higher education quality between low and highincome countries? Peabody Journal of
Education 83, no. 1: 117-32.
An attempt to figure out how technologies of the internet and computers have influenced
the gap in higher education quality, focusing on the U.S. first and low- to middle-income
countries second
Capshaw, Norman C. 2007 How the Internet Affects Higher Education: A Multi-Country
Analysis. Saarbrucken, Germany: VDM Verlag.

Focusing on the gaps of access to and quality in higher education between high income
and low-to-middle income countries and whether the gaps will expand or narrow, this
book both quantitatively and qualitatively investigates the internet and computer
technologys spread and effect.
Collis, Betty and Marijk van der Wende, ed. 2002. Models of Technology and Change in
Higher Education: an International Comparative Survey on the Current and Future use of ICT
in Higher Education. Center for Higher Education Policy Studies (CHEPS)
Comparative exploration of possible four scenarios that the use of information and
communication technology (ICT) in teaching and learning in higher education will yield, of
strategic choices and responses to use ICT of higher education institutions across seven
countries, and of conditions that influence the strategic responses and choices
Denman, Brian. 2009. Higher Education by Distance: Opportunities and Challenges at
National and International levels. Paper presented at the annual meeting of the 53rd Annual
Conference of the Comparative and International Education Society, March 22, in Charleston,
South Carolina.
Discussion of distance higher education in terms of current key concepts definition
relevant to distance higher education delivery and trends in quality assurance, and report
on a case study exploring types of distance higher education delivery in four countries
Heyneman, Stephen P. 2001. The Growing International Commercial Market for Educational
Goods and Services. International Journal of Educational Development 21: 345-59.
A paper defining education products and services, outlining the structure of the two subsectors, describing the size of commercial activity and its trends, and reviewing the
challenges and opportunities for those interested in this arena.
Heyneman, Stephen P. 2006. Global Issues in Higher Education. eJournal USA. Washington,
D.C.: U.S. Department of State.
Discussion of global influences on higher education in terms of three ambitions of
education (access, quality, and equity), financial resources, and social cohesion
Industry relations
Baker, David P. 2007. Mass Higher Education and the Super Research University: A Symbiotic
Relationship. International Higher Education, no. 49, Fall.
Discussion of two major world-wide transformations in higher education, expansion and
massification of higher education and the advent and flourishing of the super research
university, largely in the USA
Good, David, Suzanne Greenwald, Roy Cox, and Megan Goldman, ed. 2007. University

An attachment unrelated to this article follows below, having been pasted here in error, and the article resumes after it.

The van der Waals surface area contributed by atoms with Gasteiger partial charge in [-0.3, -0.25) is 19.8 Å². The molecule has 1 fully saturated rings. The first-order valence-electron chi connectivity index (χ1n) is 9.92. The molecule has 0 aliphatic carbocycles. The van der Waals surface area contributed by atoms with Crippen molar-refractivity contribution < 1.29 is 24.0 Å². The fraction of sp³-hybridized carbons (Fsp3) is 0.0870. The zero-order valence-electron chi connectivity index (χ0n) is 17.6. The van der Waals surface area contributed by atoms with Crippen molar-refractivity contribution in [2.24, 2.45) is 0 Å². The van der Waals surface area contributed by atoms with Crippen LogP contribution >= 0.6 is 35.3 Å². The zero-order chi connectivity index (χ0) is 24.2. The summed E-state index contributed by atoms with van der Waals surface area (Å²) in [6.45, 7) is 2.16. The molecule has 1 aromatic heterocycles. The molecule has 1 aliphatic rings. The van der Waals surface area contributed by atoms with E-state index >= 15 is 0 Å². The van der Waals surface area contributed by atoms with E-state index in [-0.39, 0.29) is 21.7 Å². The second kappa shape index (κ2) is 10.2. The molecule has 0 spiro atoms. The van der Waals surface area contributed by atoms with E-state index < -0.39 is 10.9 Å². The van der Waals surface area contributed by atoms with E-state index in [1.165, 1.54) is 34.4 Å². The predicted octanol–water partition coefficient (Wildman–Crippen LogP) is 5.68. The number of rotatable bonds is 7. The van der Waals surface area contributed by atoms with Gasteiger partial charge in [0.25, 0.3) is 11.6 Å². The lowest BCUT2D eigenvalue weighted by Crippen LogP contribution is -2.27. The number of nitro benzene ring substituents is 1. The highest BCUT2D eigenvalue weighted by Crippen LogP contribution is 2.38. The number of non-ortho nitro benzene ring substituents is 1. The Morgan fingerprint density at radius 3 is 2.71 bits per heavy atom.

Collaboration for Innovation: Lessons from the Cambridge-MIT Institute. Rotterdam: Sense
Description and exploration of a new form of academic enterprise (international university
collaboration), the Cambridge-MIT Institute (CMI), which is an attempt to bring together
the complementary strengths of each university, in the context of the successful
integration of knowledge into research, and the outcomes of a strategic alliance of the two
Hatakenaka, Sachi. 2009. Higher Education in Innovation and Economic Development.
International Higher Education, no. 56 (Summer): 2-3.
Discussion of different roles that higher education plays in the context of higher education
institutions and the industry

The role of education in international trade

Agarwal, Pawan. 2009. Indian Higher Education: Envisioning the Future. Thousand Oaks:
Sage Publications.
Identifying the needs and gaps in higher education in India, this book presents some
suggestions for improvement of higher education, which are drawn from other countries
experiences and outlines a framework applicable to create a competitive environment in
higher education.
Tilak, Jandhyala B.G. 2008. Higher Education: A Public Good or a Commodity for Trade?
UNESCO Prospects 38, no. 4: 449-66.
Description of the shift in perception on the nature of higher education from a public good
to a private and tradable good and of dangerous implication the shift brings about
Heyneman, Stephen P. 2007. International Trade in Higher Education: What Should India Do?
India Economic Review 4, 4 (December): 86-93.
Discussion of current condition of Indias higher education and of pros and cons of
international trade in education
Knight, Jane. 2006. Higher Education Crossing Borders: A Guide to the Implications of the
General Agreement on Trade in Services (GATS) for Cross-Border Education. Vancouver and
Paris: Commonwealth of Learning and UNESCO.
A report examining different aspects, in particular complexities and challenges, of crossborder education and providing basic information on the principles and rules of GATS and
key issues related to GATS and higher education policy and practice
Payne, Brandon 2008. Compulsion, Craft or Commodity? Education Services Trade in the
Larger Context. Peabody Journal of Education 83, no. 1: 133-53.
A study examining the relationship between trade openness and openness to trade in
education in 162 countries and between the strength of commitments to lower barriers to
all trade and commitments to lower barriers to education
Barblan, Andris. 2002. The International Provision of Higher Education: Do Universities Need
GATS? Higher Education Management and Policy 14, no. 3: 77-92.
Discussion of debate on whether or not universities need to make the commitment to the
General Agreement on Trade in Services (GATS) of the World Trade Organization (WTO)
made by several countries that export education